I recently had a conversation with a mother who is concerned about her daughter’s experiences at school with mean girls. You know, mean girls: the scourge of the middle grades and beyond. Perhaps from a need to build themselves up, these mean girls seek to tear others down, hoping to place themselves upon a pedestal made from the broken backs of others. They’re a wily bunch, traveling in packs like wild dogs and just as cruel and exacting in their ferocity.
As the mother of two girls, I’m terrified of them. Let me clarify that. I am not personally afraid of them. I know that I can take them on, all swagger and rage in my momma bear persona if need be. But I won’t do that, because taking on the mean girls is no longer my fight, thankfully. I know all too well the damage they can inflict upon a girl’s developing psyche, i.e., my girls’ psyches. Like most women my age, I think back to Little House on the Prairie and that quintessential mean girl: Nellie Olsen. But Nellie is likely tame compared to the mean girls of today.
What scares me is that like so many other battles kids have to face, they generally face this one alone. Their own shaky self-worth is pitted against a small clique wielding its power far beyond the playground. Yet, as cruel as they can seem to their peers, they are also masters of duplicity, who shape-shift into sweetness and light when necessary or advantageous.
And so, how do we, as a society, train our girls to combat this enemy? This enemy, who is as much us as we are them?
I think the answer lies in teaching our girls to listen to and to value their intrinsic worth. So often, it seems that we praise our children for extrinsic manifestations: grades, awards, medals, and other tangible proof that they have merit by society’s standards. But what about teaching them to calibrate their own personal meters of self-worth? To encourage them to pursue activities that allow them to feel good about themselves, regardless of the the points earned, the time on the clock, or the evidence of whatever our flavor-of-the-month society deems valuable?
It occurs to me that many of the pursuits that interest me as an adult fall into this category of intrinsically worthy. I run, not because I will win any races, but because I like how three miles feels: like an accomplishment, even at my turtle pace. I do yoga because it clears the chatter in my mind, including those mean girl demons that still, somehow, sometimes, reside within. I spend time outdoors because nature heals and restores my spirit. And I write because it’s one creative pursuit that makes me feel exceptional, even if I choose not to share it with others. And I think a lot of women get the same positive energies from a wide variety of activities that allow them to be creative and active by striving towards personal goals that are both public and private.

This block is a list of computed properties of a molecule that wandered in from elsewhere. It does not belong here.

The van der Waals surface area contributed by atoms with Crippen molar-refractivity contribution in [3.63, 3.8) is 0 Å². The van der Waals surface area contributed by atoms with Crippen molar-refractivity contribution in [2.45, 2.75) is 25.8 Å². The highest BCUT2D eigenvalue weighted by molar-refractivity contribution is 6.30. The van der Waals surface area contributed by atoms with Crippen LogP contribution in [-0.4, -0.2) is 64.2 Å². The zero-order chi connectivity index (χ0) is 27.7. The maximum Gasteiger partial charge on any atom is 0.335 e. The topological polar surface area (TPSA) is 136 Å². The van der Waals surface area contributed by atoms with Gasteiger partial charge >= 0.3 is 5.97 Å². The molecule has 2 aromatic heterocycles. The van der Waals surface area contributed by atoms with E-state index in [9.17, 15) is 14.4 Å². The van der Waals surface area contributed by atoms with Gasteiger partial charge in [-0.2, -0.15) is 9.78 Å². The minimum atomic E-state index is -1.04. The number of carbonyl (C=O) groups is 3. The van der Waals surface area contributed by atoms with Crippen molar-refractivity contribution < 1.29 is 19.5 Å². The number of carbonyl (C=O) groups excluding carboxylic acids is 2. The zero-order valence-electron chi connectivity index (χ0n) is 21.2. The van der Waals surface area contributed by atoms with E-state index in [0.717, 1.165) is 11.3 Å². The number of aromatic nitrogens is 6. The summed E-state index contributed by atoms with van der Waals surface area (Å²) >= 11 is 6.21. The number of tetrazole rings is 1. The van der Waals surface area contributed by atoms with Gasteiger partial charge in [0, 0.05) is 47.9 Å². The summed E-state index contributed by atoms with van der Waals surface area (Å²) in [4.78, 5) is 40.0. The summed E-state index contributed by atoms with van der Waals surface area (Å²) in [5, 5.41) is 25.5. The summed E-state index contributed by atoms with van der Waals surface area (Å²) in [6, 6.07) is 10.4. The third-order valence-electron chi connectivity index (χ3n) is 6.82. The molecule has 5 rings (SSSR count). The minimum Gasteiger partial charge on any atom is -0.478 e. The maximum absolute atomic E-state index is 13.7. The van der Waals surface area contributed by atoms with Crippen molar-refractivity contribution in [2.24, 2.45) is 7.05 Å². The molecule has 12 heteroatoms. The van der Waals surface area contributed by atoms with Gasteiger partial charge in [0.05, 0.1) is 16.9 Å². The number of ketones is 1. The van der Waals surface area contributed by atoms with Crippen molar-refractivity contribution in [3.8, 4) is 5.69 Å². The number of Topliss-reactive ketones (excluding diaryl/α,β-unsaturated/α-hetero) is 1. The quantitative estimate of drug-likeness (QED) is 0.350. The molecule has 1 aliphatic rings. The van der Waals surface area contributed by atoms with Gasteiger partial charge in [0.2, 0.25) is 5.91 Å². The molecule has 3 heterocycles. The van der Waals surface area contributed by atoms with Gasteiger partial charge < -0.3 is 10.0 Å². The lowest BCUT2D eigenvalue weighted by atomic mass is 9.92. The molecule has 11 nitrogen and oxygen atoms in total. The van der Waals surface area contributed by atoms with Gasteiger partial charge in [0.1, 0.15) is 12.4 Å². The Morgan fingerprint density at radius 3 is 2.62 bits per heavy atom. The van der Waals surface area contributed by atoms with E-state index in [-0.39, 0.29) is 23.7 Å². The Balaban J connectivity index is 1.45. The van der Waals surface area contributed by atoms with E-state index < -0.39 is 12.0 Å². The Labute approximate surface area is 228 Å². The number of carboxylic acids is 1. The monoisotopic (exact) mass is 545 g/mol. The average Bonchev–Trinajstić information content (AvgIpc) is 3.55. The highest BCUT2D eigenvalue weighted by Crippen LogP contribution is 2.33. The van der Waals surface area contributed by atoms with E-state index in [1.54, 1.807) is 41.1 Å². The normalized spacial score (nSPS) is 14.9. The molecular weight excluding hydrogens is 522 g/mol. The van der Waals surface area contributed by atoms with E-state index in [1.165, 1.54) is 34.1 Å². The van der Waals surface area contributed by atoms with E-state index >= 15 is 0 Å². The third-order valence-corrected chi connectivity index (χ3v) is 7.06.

In my youth, I tried some sports, but I was without much natural grace, and was therefore pretty mediocre. Plus, that domain seemed to belong to my siblings and not to me. I tried music, which I enjoyed, but which was more work for me than I was willing to do. I could never quite make it to the elusive First Chair. I don’t think I realized at the time that I could play just for my own enjoyment. It took me a long time to find niches that felt right for me. The more that we can find ways to encourage our daughters to engage in activities that don’t require judgment and winner / loser brackets – those extrinsically valued rewards that our culture esteems so highly – the stronger these girls will become. The more ready they will be to face those mean girls – those who lurk on the playgrounds as well as within – and to perhaps encourage them to show their softer side. Not everything need be a competition with a single alpha female triumphing over the rest.
But I have to ask myself: How did I get to this point? How did I become comfortable in my own skin? It was certainly a long journey for me. I know that it isn’t the mere passage of time that guided me to my own personal satisfaction with myself. But I can’t really pinpoint what occurred or when. Is it the wisdom imparted by experiences I’ve had that make my life at forty-three years so much more bearable than it was at thirteen? Am I just better skilled at seeking out those who are like-minded and at resisting the vortex of those mean girls who, yes, I still encounter among my colleagues? And how do we adults help create a new social value, where competition is replaced by community?
I don’t know the answers to these questions any more than my daughters would if I asked them. And just as there are aspects of parenting that I do without much thought, there are others that I do very deliberately, like limiting my daughters’ exposure to media that promotes images of women that are not only unrealistic but utterly unattainable without a troupe of professional Photoshop artists.
There is a beauty that comes from within, from a sense of poise and confidence that is innate at our beginnings and which it is possible to regain from resilience and the conviction that, yes, you are worthy. Intrinsically and beautifully worthy. And it is that worth that we need to help our daughters reclaim, and not reclaim for them, for that defeats the purpose altogether. It should be our wish that each girl blaze her own unique path, and along the way, seek out those glimmers that lead to her own personal, intrinsic happiness.